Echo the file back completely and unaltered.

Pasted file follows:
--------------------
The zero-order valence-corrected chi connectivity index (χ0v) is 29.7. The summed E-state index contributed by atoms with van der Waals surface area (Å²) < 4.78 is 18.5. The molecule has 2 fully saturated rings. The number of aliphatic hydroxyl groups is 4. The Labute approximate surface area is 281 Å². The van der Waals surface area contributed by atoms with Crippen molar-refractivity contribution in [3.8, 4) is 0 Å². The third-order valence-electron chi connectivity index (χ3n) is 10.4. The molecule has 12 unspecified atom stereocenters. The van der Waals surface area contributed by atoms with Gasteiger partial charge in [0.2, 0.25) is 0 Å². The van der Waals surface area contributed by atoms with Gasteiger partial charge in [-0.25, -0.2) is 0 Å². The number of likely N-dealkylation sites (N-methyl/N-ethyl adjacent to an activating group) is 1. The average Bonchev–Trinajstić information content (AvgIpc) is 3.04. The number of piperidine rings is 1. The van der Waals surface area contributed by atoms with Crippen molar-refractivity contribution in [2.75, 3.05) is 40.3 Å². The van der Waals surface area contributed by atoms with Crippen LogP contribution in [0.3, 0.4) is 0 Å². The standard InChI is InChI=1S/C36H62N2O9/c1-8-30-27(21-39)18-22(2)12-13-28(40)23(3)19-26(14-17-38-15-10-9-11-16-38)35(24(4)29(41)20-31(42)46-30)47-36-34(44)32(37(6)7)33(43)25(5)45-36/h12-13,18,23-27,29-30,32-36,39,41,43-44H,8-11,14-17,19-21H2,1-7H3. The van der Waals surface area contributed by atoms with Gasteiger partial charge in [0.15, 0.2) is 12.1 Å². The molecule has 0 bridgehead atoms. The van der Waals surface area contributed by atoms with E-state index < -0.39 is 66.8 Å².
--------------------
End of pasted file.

The zero-order valence-corrected chi connectivity index (χ0v) is 29.7. The summed E-state index contributed by atoms with van der Waals surface area (Å²) < 4.78 is 18.5. The molecule has 2 fully saturated rings. The number of aliphatic hydroxyl groups is 4. The Labute approximate surface area is 281 Å². The van der Waals surface area contributed by atoms with Crippen molar-refractivity contribution in [3.8, 4) is 0 Å². The third-order valence-electron chi connectivity index (χ3n) is 10.4. The molecule has 12 unspecified atom stereocenters. The van der Waals surface area contributed by atoms with Gasteiger partial charge in [0.2, 0.25) is 0 Å². The van der Waals surface area contributed by atoms with Gasteiger partial charge in [-0.25, -0.2) is 0 Å². The number of likely N-dealkylation sites (N-methyl/N-ethyl adjacent to an activating group) is 1. The average Bonchev–Trinajstić information content (AvgIpc) is 3.04. The number of piperidine rings is 1. The van der Waals surface area contributed by atoms with Crippen molar-refractivity contribution in [2.75, 3.05) is 40.3 Å². The van der Waals surface area contributed by atoms with Crippen LogP contribution in [0.3, 0.4) is 0 Å². The standard InChI is InChI=1S/C36H62N2O9/c1-8-30-27(21-39)18-22(2)12-13-28(40)23(3)19-26(14-17-38-15-10-9-11-16-38)35(24(4)29(41)20-31(42)46-30)47-36-34(44)32(37(6)7)33(43)25(5)45-36/h12-13,18,23-27,29-30,32-36,39,41,43-44H,8-11,14-17,19-21H2,1-7H3. The van der Waals surface area contributed by atoms with Gasteiger partial charge in [0.15, 0.2) is 12.1 Å². The molecule has 0 bridgehead atoms. The van der Waals surface area contributed by atoms with E-state index < -0.39 is 66.8 Å².